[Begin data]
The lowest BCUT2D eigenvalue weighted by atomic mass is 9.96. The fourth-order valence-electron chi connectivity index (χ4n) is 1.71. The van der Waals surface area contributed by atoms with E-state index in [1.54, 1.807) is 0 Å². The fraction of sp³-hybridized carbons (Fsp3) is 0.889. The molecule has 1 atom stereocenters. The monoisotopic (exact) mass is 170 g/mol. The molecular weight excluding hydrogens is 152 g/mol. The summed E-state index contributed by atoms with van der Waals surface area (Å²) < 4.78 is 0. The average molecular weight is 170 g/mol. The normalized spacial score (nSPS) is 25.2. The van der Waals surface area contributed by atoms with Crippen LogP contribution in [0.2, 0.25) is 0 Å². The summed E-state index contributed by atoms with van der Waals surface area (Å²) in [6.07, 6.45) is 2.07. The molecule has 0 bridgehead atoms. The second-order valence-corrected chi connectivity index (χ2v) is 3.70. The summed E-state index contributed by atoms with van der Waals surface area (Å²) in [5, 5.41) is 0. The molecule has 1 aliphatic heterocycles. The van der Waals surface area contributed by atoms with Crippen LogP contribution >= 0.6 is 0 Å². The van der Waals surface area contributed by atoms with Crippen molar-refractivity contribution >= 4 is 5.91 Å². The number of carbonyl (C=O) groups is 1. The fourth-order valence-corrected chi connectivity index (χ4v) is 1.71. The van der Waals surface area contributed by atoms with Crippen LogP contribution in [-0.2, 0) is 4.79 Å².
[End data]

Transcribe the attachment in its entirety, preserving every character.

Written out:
The lowest BCUT2D eigenvalue weighted by atomic mass is 9.96. The fourth-order valence-electron chi connectivity index (χ4n) is 1.71. The van der Waals surface area contributed by atoms with E-state index in [1.54, 1.807) is 0 Å². The fraction of sp³-hybridized carbons (Fsp3) is 0.889. The molecule has 1 atom stereocenters. The monoisotopic (exact) mass is 170 g/mol. The molecular weight excluding hydrogens is 152 g/mol. The summed E-state index contributed by atoms with van der Waals surface area (Å²) < 4.78 is 0. The average molecular weight is 170 g/mol. The normalized spacial score (nSPS) is 25.2. The van der Waals surface area contributed by atoms with Crippen LogP contribution in [0.2, 0.25) is 0 Å². The summed E-state index contributed by atoms with van der Waals surface area (Å²) in [6.07, 6.45) is 2.07. The molecule has 0 bridgehead atoms. The second-order valence-corrected chi connectivity index (χ2v) is 3.70. The summed E-state index contributed by atoms with van der Waals surface area (Å²) in [5, 5.41) is 0. The molecule has 1 aliphatic heterocycles. The van der Waals surface area contributed by atoms with Crippen LogP contribution >= 0.6 is 0 Å². The van der Waals surface area contributed by atoms with Crippen molar-refractivity contribution >= 4 is 5.91 Å². The number of carbonyl (C=O) groups is 1. The fourth-order valence-corrected chi connectivity index (χ4v) is 1.71. The van der Waals surface area contributed by atoms with Crippen LogP contribution in [-0.2, 0) is 4.79 Å².